note that their temp rating could be construed as you sleeping in yr all clothes or using a VBL, as many do at those low temps ... or it could be some brilliant idea from a marketing yuppie high on the latest sulawesi blend from sbucks

id assume that you need more than a base layer to be comfortable at those -20F and -40F temps for say the tundra and darkstar below ... what i assume are the en ratings show a bit of a gap

Edited by bearbreeder on 11/28/2010 14:01:19 MST.

Jeffs Eleven
(WoodenWizard) - F

Locale: Greater Mt Tabor
en testing on 11/28/2010 14:17:40 MST Print View

Marmot has their 0degs EN tested (at least the Lithium)

Dave Gordon
(diplodocus) - F

Locale: Ontario, Canada
Re: en testing on 11/28/2010 14:24:46 MST Print View

Eric, good idea to compare fill weights. I graphed the fill weights vs temperature rating for the entire Lamina series, and it seems to make some sense - its somewhat exponential with larger increases in fill weight for each step getting colder.

"Marmot has their 0degs EN tested (at least the Lithium)"

According to some quick research, EN 13537 ratings can be applied down to -25C (-13F) comfort ratings. This document from Mountain Hardwear says that they apply EN 13537 ratings only to bags above 0F.

eric chan
(bearbreeder) - F
polar bear cold ... on 11/28/2010 14:31:43 MST Print View

kevin smith
(divr6347) - M
lamina temp rating on 12/03/2010 17:06:43 MST Print View

don t know about the winter bags but i have the lamina + 20 and at 25 deg one night i woke up sweating in it wearing just underwear and a t shirt for a base layer

divr6347

Michael Fogarty
(mfog1) - MLife

Locale: Midwest
-30 on 12/03/2010 20:29:15 MST Print View

I have the -30, and IMHO, it would not keep one warm at -20, without sleeping in extra heavy clothing. I'm talking Mtn. Hardwear Chugah(spelling) pants, and a Patagonia Das Parka.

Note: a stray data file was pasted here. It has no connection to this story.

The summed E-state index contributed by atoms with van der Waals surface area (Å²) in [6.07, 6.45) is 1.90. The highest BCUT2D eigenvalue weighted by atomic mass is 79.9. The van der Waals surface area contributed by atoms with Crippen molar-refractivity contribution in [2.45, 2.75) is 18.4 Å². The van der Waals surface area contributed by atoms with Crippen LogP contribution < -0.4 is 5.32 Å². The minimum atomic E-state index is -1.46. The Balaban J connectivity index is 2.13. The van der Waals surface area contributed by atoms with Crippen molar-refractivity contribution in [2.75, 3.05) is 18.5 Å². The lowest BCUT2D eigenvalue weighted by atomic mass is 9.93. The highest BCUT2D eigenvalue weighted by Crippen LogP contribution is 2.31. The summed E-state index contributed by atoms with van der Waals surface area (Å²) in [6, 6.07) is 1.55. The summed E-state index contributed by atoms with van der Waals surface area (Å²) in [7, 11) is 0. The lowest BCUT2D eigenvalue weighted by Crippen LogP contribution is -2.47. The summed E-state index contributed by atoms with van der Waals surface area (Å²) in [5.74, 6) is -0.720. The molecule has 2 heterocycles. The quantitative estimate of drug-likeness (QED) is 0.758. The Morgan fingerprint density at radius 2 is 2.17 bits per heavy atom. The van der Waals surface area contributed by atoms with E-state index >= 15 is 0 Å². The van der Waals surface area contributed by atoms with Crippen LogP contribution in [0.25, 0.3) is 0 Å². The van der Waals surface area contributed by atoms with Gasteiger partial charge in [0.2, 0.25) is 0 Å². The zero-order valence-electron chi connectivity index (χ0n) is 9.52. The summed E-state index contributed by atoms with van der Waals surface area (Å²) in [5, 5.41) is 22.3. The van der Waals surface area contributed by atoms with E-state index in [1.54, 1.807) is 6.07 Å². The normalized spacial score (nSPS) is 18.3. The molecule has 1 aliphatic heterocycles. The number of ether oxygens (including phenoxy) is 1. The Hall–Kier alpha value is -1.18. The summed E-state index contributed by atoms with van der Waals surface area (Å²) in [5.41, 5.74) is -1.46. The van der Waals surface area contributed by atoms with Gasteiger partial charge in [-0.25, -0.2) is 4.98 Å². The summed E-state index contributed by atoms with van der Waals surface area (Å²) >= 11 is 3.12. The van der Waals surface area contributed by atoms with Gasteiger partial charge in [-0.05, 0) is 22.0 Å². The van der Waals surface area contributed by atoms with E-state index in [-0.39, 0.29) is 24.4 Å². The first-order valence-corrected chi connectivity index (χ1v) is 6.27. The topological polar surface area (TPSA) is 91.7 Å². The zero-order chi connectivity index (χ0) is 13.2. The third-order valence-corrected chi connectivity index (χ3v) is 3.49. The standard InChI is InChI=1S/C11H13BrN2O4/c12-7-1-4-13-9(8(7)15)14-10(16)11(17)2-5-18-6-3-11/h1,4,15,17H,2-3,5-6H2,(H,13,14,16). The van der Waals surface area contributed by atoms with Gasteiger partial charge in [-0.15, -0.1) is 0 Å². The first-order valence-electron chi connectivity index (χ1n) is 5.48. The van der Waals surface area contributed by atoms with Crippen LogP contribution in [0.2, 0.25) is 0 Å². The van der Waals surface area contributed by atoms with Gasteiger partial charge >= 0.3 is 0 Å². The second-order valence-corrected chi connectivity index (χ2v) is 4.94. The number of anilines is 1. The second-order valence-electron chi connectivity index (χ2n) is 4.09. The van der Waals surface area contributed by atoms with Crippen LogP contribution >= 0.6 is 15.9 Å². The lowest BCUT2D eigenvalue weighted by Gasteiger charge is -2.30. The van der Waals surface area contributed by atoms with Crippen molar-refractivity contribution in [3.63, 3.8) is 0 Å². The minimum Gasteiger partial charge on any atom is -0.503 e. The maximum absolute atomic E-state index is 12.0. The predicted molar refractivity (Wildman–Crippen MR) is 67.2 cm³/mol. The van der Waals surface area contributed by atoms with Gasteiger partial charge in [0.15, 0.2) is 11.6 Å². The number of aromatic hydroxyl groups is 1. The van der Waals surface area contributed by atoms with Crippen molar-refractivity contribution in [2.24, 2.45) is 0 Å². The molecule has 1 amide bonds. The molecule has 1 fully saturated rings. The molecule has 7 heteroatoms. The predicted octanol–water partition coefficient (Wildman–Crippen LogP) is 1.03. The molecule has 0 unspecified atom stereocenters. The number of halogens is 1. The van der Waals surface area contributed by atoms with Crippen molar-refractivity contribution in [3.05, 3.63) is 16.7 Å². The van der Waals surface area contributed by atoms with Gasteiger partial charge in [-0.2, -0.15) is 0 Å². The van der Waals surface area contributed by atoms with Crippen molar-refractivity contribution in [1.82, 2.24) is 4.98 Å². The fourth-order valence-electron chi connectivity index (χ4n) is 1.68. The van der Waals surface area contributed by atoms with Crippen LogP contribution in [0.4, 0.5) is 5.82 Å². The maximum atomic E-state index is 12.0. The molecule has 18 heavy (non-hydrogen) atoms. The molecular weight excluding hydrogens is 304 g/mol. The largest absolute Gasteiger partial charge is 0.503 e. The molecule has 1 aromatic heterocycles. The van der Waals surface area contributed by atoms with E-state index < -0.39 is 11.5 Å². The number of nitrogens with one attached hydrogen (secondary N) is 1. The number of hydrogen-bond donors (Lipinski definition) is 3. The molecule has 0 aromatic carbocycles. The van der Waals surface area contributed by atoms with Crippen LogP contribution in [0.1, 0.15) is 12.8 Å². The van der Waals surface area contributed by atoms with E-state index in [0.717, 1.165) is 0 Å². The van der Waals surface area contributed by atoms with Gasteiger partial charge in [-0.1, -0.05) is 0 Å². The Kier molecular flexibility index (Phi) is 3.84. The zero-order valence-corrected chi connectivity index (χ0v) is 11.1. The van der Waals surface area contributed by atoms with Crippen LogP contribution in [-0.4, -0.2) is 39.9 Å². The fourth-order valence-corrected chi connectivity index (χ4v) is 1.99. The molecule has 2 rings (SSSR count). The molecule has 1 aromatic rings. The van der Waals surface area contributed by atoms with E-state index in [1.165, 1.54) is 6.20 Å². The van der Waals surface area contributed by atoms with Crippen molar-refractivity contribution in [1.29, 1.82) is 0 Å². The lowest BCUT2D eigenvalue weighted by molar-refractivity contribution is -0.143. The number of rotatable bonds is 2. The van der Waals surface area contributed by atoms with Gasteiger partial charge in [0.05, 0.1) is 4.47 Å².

The 6'6" bag is oversized though, So its great to layer in, or like another mentioned, slip another bag inside. The only bag I would trust to its rating would be a WM or simular down bag, but then of course, the longer your out, the more the down bag will gradually begin to loose its loft.

Dave Gordon
(diplodocus) - F

Locale: Ontario, Canada
De-rating the winter Laminas? on 12/03/2010 20:35:36 MST Print View

The Lamina 20's and up seem to be reasonably accurate by all the accounts I've heard, but from what I've put together here and elsewhere, I'm thinking it would be appropriate to de-rate the Winter Lamina bags by about one step. There seems to be some EN ratings out there saying that the Lamina 0 is really only good to about 10F without additional warm clothes. So you might guess that the Lamina -15 would be good to around 0F, and then say that the Lamina -30 would be okay to -15F or so without adding a bunch of clothes.

I'm getting the impression that the winter Laminas are rated with the expectation that you'll be using a fair amount more clothing.

Just speculation.

I have a Lamina -15F in my possession that I'd like to use this winter, and as long as it can get me to 0F (-18C) before adding a lot of clothes that will be adequate.

Edited by diplodocus on 12/03/2010 20:36:57 MST.

Michael Fogarty
(mfog1) - MLife

Locale: Midwest
Good idea on 12/03/2010 20:46:33 MST Print View

Yeah, I'd say you'd easliy be good with the -15deg at zero degree weather. You can always add clothing and a hot Nalgene too, should things get a lttle colder!